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The learning theories attempt to explain the procedure through which an individual acquires new information. There are three types of learning theories these are; cognitive behavioural and constructivism theories. In this paper these theories are discussed independently however in practice the teacher should integrate them for optimum student learning.
Cognitive learning theory explains learning as a thought based process (Greenwald, 1968). The cognitive theory explains that humans make choices based on logic. The decisions that humans take are the ones that make most sense to them. The cognitive theory looks at how humans attempt to understand things around them. Poor cognitive skills make learning difficult. The cognitive theory assumes that the brain functions like a computer. In this respect there are two key fundamental aspects that underlie the cognitive behavioural theory.
This theory assumes that previous knowledge plays a fundamental role in the learning process. Secondly, the cognitive theory views the brain as an active processing unit. This theory further holds that one can learn from observation, imitation and even instruction. For example the social cognitive theory assets that human are build their behaviour by looking at what the society considers as correct and desirable (Greenwald, 1968). This can be imitated from advertisements and role models. Cognitive learning is the acquisition of knowledge through the mental process. Cognitive learning process is basically through watching, reading, touching and experiencing (Greenwald, 1968). The information learnt is then remembered and applied in similar situations.
Behavioural learning theory
This theory asserts that knowledge is gained through change in observable behaviour (Davidson, 2006). Teachers enhance the learning process by creating a positive learning environment. The teacher in particular has to treat the students with dignity and respect. Areas that seem difficult for students to learn should be enhanced through supportive and non-discouraging techniques. Behaviour can be divided into voluntary and non voluntary behaviour (Davidson, 2006). The discussion here is examines voluntary behaviour. Behavioural learning asserts that behaviour precedes consequences. The consequences of behaviour in turn influence subsequent behaviour. The teacher should therefore reinforce good behaviour and punish undesirable behaviour.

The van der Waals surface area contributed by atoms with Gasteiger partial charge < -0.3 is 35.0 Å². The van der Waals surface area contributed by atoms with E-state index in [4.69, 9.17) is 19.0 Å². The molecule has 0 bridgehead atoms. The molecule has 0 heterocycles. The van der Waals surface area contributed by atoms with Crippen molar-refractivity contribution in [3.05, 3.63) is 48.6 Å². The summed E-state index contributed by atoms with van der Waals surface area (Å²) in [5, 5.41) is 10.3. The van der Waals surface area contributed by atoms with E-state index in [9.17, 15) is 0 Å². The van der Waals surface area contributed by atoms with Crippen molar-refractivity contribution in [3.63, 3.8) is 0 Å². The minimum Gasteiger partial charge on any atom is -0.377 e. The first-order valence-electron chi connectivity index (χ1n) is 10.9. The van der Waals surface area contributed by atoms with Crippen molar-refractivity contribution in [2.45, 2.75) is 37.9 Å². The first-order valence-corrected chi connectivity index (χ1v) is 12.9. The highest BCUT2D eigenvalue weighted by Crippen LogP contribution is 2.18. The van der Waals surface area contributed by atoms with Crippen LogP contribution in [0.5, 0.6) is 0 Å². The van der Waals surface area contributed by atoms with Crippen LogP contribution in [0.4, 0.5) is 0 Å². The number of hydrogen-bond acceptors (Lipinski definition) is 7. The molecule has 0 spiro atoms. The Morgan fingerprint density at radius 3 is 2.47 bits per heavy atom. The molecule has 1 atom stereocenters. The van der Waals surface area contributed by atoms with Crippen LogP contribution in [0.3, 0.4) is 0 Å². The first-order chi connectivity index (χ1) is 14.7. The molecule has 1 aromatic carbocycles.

The teacher can reinforce behaviour by removing some of the negative aspects in order to acquire more positive results. Reinforce can either be pleasant or pleasant. On the other hand the teacher can congratulate or reward the learner.
This may involve giving the child something to decrease behaviour or removing something to help decrease the child behaviour.
Constructivism learning theory
Constructivism is a learning process whereby the learner is able to develop concepts which may have originated from past knowledge or experience. Constructivism argues that new knowledge is created when people socialize and exchange information. Constructivism is very important because it is an active learning process which can be equated to discovery learning (Hein, 1991). The teacher here acts as a facilitator whose main agenda is to encourage students to develop themselves.
Constructivism plays an important role in self directed leaning because it aids in transformation, experimental and reflective learning. Constructivism unlike other theories recognises the importance of the brain in discerning meanings from new material as well as development of new knowledge that did not exist before (Hein, 1991). Social constructivism explains that meanings can be developed from social encounters (Bandura, 1989).The teacher must also recognise that the students are not able to learn at the same pace. Therefore the style of teaching for the course should accommodate all possible learning however the teacher chooses one style for each lesson. These teaching styles include; direct instruction, inquiry and collaborative learning. To maximise the child’s learning experience the teacher should employ these styles throughout the course.
Constructivists learning theory allows the teacher to accord the student autonomy and encourages the use of personal initiatives. The teacher should also try to use raw data which will enable the students become more creative and innovative (Hein, 1991). The teacher should also use cognitive terminologies when giving students assignments the students responses should be considered when developing strategies and content to be used in class. It is also important for the teacher to enquire about the student past knowledge about issues to be taught (Hein, 1991). The teacher should also encourage student-teacher and student communication. This can be enhanced by asking students open ended questions. It is also important that the teacher waits long enough after asking questions so that the students are able to synthesise the information before they respond to questions.
The teacher’s knowledge on the different learning theories will enable him/ her understand the best principles to apply in particular learning scenario to make sure that the learner achieves the maximum benefits. Integration of different learning theories in the teaching methodology will also ensure that the students learning process is holistic. These theories have empirical support since their adoption often yields positive results.
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